Dr. DeLiberto graduated from Colorado State University with a B.S. in Wildlife Biology in 1984. Upon graduation, he worked as a technician for the Colorado Division of Wildlife. In 1987, he received an M.S. in wildlife management from Texas Tech University where he studied the nutritional ecology of white-tailed deer. From Texas, Tom traveled to Logan, UT, where he began a Ph.D. program at Utah State University studying bison. In 1997, he obtained his doctorate in Range Science and moved to Pullman, WA, to attend veterinary school. After receiving his DVM, Dr. DeLiberto began working with Wildlife Services’ National Wildlife Research Center (NWRC) at the predation ecology and behavior field station in Logan, UT. In 2001, he became the Wildlife Disease Project Leader for NWRC and began researching rabies and bovine tuberculosis in wildlife.
Subsequently, Dr. DeLiberto served as the National Wildlife Disease Coordinator for Wildlife Services from 2003-2012. His duties included implementation of the National Wildlife Disease Surveillance and Emergency Response System (SERS). He was the chairperson for the interagency working group that developed the U.S. strategic plan: “An early detection system for highly pathogenic H5N1 avian influenza in wild migratory birds” and was on the writing team that developed the “National Plan for Assisting States, Federal Agencies, and Tribes in Managing White-Nose Syndrome in Bats.”
Tom currently serves as an Assistant Director for the NWRC where he continues to coordinate Wildlife Services’ SERS and research projects on diseases, chemistry, and economics. Dr. DeLiberto also serves on the Interagency Wild Bird HPAI Steering Committee, the White-Nose Syndrome Executive and Steering Committees, the National Biosurveillance Working Group, and the Foreign Animal Disease Threats Wildlife Task Force. He represents Wildlife Services on the Board of Directors for the U.S. Animal Health Association and the Wildlife Society’s Wildlife Disease Working Group and on the Advisory Council for the American Association of Wildlife Veterinarians. Additionally, Dr. DeLiberto coordinates wildlife disease surveillance and capacity-building projects in China, Southeast Asia, Indonesia, Greenland, Mexico, Kenya, Uganda, Peru, and the Ukraine.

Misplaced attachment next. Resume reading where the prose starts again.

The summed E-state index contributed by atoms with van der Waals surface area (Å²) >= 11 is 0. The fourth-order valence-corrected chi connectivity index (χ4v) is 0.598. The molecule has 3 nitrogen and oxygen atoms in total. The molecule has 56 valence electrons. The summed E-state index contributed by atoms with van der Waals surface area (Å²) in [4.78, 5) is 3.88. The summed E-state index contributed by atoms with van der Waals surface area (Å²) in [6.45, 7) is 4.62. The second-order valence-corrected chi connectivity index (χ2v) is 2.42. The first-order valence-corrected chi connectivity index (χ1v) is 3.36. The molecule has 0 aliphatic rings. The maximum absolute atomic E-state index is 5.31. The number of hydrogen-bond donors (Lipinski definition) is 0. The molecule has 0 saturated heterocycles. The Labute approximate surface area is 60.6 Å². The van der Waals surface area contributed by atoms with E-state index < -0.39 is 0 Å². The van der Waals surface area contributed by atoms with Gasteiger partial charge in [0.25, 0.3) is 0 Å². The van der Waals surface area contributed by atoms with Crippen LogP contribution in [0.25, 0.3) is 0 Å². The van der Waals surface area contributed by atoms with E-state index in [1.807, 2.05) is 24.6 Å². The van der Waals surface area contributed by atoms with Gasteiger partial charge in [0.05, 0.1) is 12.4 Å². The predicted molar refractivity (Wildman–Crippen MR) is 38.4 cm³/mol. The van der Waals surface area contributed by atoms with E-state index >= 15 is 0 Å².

Pedersen, K. S.N. Bevins, J.A. Baroch, J.C. Cumbee, Jr., S.C. Chandler, B.S. Woodruff, T.T. Bigelow, and T.J. DeLiberto. 2013. Pseudorabies in feral swine in the United States, 2009-2012. Journal of Wildlife Diseases 49(3): 709-713.
Walter, W.D., J.W. Fischer, C.W. Anderson, D.R. Marks, T. DeLiberto, W. Robbe-Austerman, K.C. VerCauteren. 2013. Surveillance and movements of Virginia opossum (Didelphis virginiana) in the bovine tuberculosis region of Michigan. Epidemiology and Infection 141: 1498-1503. doi: 10.1017/S0950268813000629.
Wang C, Y. Zhang, B. Wu, S. Liu, P. Xu, Y. Lu, J. Luo, D..L. Nolte, T.J. Deliberto, M .Duan H. Zhang, and H. He. 2013. Evolutionary characterization of the pandemic H1N1/2009 influenza virus in humans based on non-structural genes. PLoS ONE 8(2): e56201. doi:10.1371/journal.pone.0056201.
Last Modified: January 15, 2014